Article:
In October 1998, on the eve of the Wye Plantation Summit, Democratic leaders of the US House of Representatives told Secretary of State, Madelyn Albright: “Should President Clinton decide to pressure Israel, he would face a Democratic-Republican opposition.” In September 1982, Prime Minister Begin rejected the Reagan Plan – which called for an Israeli withdrawal from Judea and Samaria – by throwing the official envelope at the lap of the US Ambassador, declaring: “Israel is not a Banana Republic.” In spite of – and probably due to – the blunt rejection, the Reagan era enhanced US-Israel strategic relations in an unprecedented manner.
The assumption that an Israeli Prime Minister cannot face a US presidential pressure is as unfounded as the assumption that a US-Israel disagreement over the Arab-Israeli conflict should necessarily undermine vital Israeli interests.
Such assumptions reflect miscomprehension of the structure of the US government and the American state of mind. They are inconsistent with the larger context of US-Israel ties, recent precedents and global developments, which have improved understanding of Israel’s security predicaments. These assumptions distort the meaning of leadership.
The US President is strong but not almighty. The US Congress is the most genuine representation of the American People, which appreciates patriotism, tradition, political incorrectness and walking against the grain, considering the Jewish State a domestic-shared-value issue and not just a matter of foreign policy. The House and the Senate – which possess the Power of the Purse – constitute a sustained source of support for the Jewish State, which is equal in power to the President. The loyalty of Democratic and Republican legislators is primarily to their constituents, to the principles of Separation of Powers, Checks and Balance and the Independence of the Legislature, rather than to the President. Their political life expectancy is different than the political life expectancy of the President. House Members and Senators have the power to suspend, cut, expand or initiate budgets and policies. During 1991-2, Congress appropriated Israel – in defiance of the brutal opposition by Bush/Baker – a $650MN emergency assistance, a $700MN transfer of military systems, in addition to the upgrading of the port of Haifa for the use of the 6th Fleet and other forms of strategic cooperation. Congress aborted an attempt by Bush/Baker to cut foreign aid to Israel, to link foreign aid to settlement activity. Capitol Hill introduced – despite harsh opposition by Bush/Baker – $10BN loan guarantees for the absorption of Soviet Jewry. If Israel would have followed then Majority Leader George Mitchell’s advice (“The US is not a monarchy, and the President is not a king”), Bush/Baker would not have been successful in delaying the approval of the loan guarantees.
Until 1992, all Israeli Prime Ministers viewed both Chambers of Congress as the focus of forging US-Israel relations. Since 1992, all Israeli Prime Ministers have regarded the US Legislature as a “Support Actor”, secondary to the Executive, thus undermining vital Israeli interests.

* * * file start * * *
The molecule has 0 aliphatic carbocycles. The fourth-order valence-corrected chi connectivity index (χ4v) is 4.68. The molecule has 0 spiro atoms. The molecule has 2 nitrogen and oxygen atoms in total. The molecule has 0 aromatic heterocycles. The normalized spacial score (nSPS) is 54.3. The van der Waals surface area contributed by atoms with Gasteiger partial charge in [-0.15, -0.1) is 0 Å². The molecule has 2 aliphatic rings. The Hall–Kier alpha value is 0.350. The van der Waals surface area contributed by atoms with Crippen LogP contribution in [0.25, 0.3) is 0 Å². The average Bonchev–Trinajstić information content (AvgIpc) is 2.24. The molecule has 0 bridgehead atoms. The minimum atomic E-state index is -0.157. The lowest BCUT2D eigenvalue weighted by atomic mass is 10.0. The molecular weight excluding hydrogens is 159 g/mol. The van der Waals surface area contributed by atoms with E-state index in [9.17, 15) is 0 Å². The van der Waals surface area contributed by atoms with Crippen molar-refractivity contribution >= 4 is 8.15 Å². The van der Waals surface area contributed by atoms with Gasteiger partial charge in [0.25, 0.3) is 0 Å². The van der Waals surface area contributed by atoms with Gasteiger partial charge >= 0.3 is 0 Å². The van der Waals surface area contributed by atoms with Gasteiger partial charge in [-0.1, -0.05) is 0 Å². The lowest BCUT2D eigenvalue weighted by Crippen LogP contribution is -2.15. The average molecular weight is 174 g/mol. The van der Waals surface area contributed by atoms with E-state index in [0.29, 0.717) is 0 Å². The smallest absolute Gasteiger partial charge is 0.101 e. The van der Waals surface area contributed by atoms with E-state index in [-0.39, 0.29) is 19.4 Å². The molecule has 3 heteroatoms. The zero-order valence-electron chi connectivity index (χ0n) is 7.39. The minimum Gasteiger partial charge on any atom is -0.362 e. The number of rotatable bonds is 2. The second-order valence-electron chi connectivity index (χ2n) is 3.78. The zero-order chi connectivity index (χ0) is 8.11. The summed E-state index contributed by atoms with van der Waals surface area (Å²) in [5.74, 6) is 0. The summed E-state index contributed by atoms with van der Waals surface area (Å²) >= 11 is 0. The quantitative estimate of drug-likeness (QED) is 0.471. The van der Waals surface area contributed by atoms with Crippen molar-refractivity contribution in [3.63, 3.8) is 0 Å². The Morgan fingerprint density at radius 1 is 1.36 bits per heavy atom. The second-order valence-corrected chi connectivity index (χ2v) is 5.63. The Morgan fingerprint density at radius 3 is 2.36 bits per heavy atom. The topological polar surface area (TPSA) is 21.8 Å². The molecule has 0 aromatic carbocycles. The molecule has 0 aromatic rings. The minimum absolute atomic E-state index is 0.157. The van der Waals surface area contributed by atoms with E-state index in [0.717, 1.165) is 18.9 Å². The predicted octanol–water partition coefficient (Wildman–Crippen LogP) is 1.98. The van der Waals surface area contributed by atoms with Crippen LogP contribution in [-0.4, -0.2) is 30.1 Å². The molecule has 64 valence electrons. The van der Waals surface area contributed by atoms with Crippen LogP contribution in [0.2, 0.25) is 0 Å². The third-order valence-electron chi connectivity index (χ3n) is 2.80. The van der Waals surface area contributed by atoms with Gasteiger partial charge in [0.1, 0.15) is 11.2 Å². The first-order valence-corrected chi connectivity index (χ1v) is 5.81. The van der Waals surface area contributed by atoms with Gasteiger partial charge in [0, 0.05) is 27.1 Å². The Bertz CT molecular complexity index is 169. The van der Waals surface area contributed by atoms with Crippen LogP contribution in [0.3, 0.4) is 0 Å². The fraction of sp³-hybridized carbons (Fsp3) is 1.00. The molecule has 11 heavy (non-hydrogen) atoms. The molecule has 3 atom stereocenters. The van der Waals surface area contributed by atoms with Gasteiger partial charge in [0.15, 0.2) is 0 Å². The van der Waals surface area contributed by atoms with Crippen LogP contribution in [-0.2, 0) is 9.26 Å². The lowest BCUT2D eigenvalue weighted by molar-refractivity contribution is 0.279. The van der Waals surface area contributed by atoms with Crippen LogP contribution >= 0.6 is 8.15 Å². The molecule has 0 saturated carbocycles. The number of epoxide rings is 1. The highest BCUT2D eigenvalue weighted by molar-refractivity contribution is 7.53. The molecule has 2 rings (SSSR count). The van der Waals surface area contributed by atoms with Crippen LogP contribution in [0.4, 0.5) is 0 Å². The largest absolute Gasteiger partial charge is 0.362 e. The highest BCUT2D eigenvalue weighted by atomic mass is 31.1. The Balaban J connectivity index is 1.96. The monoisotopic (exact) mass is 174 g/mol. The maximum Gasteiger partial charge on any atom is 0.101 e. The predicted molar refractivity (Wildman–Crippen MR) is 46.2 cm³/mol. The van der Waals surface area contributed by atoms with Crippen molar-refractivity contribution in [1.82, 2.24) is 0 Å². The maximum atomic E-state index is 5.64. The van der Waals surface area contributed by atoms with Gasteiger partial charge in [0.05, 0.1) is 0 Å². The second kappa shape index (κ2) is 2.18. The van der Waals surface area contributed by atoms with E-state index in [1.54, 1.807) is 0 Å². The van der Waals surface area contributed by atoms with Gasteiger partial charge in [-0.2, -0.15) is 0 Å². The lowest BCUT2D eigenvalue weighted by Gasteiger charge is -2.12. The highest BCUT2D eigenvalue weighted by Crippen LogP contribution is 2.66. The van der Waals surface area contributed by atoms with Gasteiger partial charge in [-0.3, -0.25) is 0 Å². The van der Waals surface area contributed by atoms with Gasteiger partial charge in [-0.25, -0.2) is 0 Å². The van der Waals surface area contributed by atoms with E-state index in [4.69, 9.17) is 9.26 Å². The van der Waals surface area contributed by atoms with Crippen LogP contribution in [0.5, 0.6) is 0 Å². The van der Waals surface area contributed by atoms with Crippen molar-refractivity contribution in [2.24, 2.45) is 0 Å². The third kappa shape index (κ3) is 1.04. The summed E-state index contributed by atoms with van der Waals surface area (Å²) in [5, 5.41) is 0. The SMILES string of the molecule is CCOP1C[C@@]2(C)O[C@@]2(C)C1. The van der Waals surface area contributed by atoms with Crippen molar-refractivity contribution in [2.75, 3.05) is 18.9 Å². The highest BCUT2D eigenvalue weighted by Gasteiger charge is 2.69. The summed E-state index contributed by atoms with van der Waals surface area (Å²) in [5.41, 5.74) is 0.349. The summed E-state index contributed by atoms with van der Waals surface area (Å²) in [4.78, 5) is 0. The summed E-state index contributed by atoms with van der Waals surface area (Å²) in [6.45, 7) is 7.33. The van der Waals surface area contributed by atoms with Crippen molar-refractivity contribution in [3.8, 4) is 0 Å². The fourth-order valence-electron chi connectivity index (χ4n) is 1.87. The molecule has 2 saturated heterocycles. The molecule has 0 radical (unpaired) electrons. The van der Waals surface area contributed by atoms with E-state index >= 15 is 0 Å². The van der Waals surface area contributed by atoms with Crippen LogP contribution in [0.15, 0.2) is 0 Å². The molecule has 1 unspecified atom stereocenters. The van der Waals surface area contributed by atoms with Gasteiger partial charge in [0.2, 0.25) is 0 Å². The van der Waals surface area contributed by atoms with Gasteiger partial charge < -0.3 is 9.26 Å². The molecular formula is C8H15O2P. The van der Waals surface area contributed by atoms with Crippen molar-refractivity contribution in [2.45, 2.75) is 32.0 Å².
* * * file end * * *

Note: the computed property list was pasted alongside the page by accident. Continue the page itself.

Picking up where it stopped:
US-Israel special relations have not evolved around the Arab-Israeli conflict axis. They have evolved around the trilateral axis of shared values, mutual threats and joint interests. Thus, Congress (always) and the President (usually) have not allowed disagreements over the narrower Arab-Israeli context to cloud, or to undermine the benefits, derived from the larger historical, regional and global bilateral context. Therefore, strategic memoranda of understanding were concluded in 1981, 1983 and 1988, in spite of the rough US-Israel confrontation and the US military embargo following the 1981 bombing of Iraq’s nuclear reactor, irrespective of the blunt 1982 rejection of the Reagan Plan and independent of the severe bilateral tension surrounding the 1982 War against the PLO in Lebanon and the First Intifadah, which erupted in December 1987. The memoranda were concluded due to Israel’s unique contribution to deterrence of radical anti-US Arab regimes, to the stability of weak pro-US Arab regimes, to the war on Islamic terrorism, to the containment of Soviet penetration to the Middle East, to the enhancement of US intelligence and missile defense, to the upgrading of US defense and commercial industries and to he expansion of US employment and exports.
The identification, by Americans, with Israel’s security predicament has steadily grown since 9/11, since the daily reports on US casualties, caused by Islamic terrorists in Iraq and Afghanistan, and since the intensification of the Islamic threat to the mainland of Europe and the US.
A genuine leadership requires withstanding pressure, in order to attain strategic goals/vision. On the other hand, avoiding pressure usually leads to relinquishing strategic goals/vision. Fending off pressure may allow for altered tactics, but never for altered strategy/goal/vision. Ben Gurion, Golda, Begin and Shamir realized that repelling presidential pressure tended to damage their popularity and to cause short-term diplomatic, political, economic and defense cost. However, they were not concerned with personal popularity and immediate national convenience; they were focused on the long-term strategy/goal/vision of the Jewish State.
During 1948-1992, all Israeli Prime Ministers tended to decline US imposed prescriptions to the Arab-Israeli conflict, and have thus advanced US-Israel strategic relations. Since 1992, all Israeli Prime Ministers have used the concern for US pressure, as an excuse to retreat from strategy/vision, and have thus undermined Israel’s strategic posture in Washington and in the Middle East. Will the outcome of the February 10, 2009 Israeli election resurrect the pre-1992 Jerusalem state of mind?